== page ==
The declining importance of tobacco sales to convenience stores in Britain

The tobacco industry has long argued that tobacco is vital for increasing customer footfall in small retailers, driving profits. Professor Jamie Pearce explains why this is no longer the case.

People walking down street, pictured from torso down

Tobacco products are becoming less important to the business models of convenience stores across Britain. This is the finding of our new study of the products sold in convenience stores over a 3 year period across England, Scotland and Wales prior to the start of the Covid pandemic. 

Looking at the sales of tobacco and other products sold alongside tobacco is important because it tells us about how much profit is made from tobacco by smaller retailers but also about the role of tobacco in generating greater ‘footfall’ for these smaller retailers. It is argued that footfall products, such as milk or bread, bring customers into the store and lead to wider expenditure on other (non-footfall) items. The tobacco industry has long argued that tobacco is vital for increasing customer footfall and therefore tobacco products help drive the sales of other (potentially more profitable) items that retailers stock. Our new results, recently published in the journal Tobacco Control, suggest the footfall argument made by the tobacco industry does not hold-up to scrutiny.

How did we go about our research?

We looked at this issue by examining the electronic till receipts of all items purchased in almost 1300 retailers across the country during 4 corresponding weeks in 2016 and 2019. We found that the number of shopping baskets containing tobacco fell by nearly half (47%) over these 3 years. When we compared tobacco to other commonly purchased products (such as milk, bread, newspapers and alcohol) we found that the decline in sales was much higher for tobacco.

We also discovered that the price of tobacco products rose significantly over this time period yet at the same time the proportion of total store turnover accounted for by shoppers who included a tobacco product in their basket fell. In 2016, 11 per cent of transactions involved only tobacco, but this fell to 6 per cent in 2019. The proportion of sales containing a mix of tobacco products and other items also declined, falling from 14 per cent to 9 per cent. It was also evident that as the frequency of tobacco transactions declined so the financial value of non-tobacco items bought alongside tobacco also reduced.

When we examined geographical differences in the sales data, we found that retailers’ declining reliance on tobacco sales was seen across the country. Tobacco product sales, and their contribution towards weekly turnover, were higher in shops in urban, more economically deprived areas compared with rural stores and those in affluent areas. However, these stores saw the greatest reductions over time, narrowing the differences between areas.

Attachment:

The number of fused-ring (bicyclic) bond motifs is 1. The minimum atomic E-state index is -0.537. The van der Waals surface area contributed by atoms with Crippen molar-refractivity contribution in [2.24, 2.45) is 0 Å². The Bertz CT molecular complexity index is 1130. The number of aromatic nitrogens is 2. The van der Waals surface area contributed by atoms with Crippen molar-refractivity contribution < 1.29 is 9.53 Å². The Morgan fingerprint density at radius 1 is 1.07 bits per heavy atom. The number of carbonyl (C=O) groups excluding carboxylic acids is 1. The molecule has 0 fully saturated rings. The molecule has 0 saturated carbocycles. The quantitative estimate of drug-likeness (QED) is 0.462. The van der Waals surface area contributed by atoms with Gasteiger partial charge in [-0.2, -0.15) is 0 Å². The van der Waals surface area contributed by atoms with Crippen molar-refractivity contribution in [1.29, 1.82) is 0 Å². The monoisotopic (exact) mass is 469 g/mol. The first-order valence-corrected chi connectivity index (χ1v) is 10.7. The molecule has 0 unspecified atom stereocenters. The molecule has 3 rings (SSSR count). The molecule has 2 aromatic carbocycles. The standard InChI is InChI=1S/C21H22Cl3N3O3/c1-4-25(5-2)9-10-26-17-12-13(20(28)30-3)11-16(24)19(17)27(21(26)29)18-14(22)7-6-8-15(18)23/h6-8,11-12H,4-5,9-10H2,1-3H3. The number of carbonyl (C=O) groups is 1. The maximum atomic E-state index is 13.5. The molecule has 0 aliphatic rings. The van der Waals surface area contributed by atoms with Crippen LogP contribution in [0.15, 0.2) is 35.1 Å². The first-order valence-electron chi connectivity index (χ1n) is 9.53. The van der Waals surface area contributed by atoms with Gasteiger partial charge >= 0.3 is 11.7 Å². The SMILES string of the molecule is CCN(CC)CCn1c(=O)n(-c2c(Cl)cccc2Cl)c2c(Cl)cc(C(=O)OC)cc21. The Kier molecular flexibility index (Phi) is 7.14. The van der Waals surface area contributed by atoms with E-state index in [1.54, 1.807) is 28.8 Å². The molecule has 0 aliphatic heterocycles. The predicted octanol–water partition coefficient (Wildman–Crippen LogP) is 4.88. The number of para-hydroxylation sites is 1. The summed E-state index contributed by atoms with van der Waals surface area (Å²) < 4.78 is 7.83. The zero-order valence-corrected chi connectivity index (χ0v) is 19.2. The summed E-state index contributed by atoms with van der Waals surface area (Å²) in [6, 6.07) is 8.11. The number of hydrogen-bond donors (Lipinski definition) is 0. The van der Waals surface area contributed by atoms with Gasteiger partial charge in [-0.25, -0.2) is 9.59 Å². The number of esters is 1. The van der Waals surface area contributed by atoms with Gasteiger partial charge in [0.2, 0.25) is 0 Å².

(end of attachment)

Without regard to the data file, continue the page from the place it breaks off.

Why does all this matter?

The governments in England, Scotland and Wales all have ambitious targets to eliminate smoking over the next decade. For example, in Scotland the Scottish Government is committed to reducing the proportion of the population who smoke to 5% by 2034. Similar targets are in place in England and Wales. Yet meeting these goals will require a wide range of policies including reducing the availability of tobacco products. In Scotland, for example, tobacco remains highly available with around 10,000 retailers selling tobacco which means it can be purchased on most street corners. A key obstacle to reducing the number of places where tobacco can be purchased has been concerns about how this will affect smaller businesses that may be particularly dependent on selling tobacco, and also that selling tobacco helps to drive the sales of other (more profitable) products. Our findings counter this claim and show that tobacco is becoming less important to smaller retailers.

We, therefore, encourage policymakers in the UK to follow the lead of the New Zealand government who have an ambitious plan to greatly reduce the number of tobacco retailers, as well as the recommendations of The Khan review: making smoking obsolete report commissioned by the UK Government to develop new policies in England that will lessen the availability of tobacco in our local communities. Policy approaches should include help for businesses to diversify away from tobacco, including support for smaller stores to focus on more health enabling and more profitable products. This would be a crucial step towards reducing the number of people who smoke, and eliminating a product that is responsible for the deaths of 78,000 people in the UK each year.

Find out more

Read the news story | Corner shop tobacco sales halved in three years, study shows

Access the paper | BMJ Tobacco Control

Professor Jamie Pearce | Profile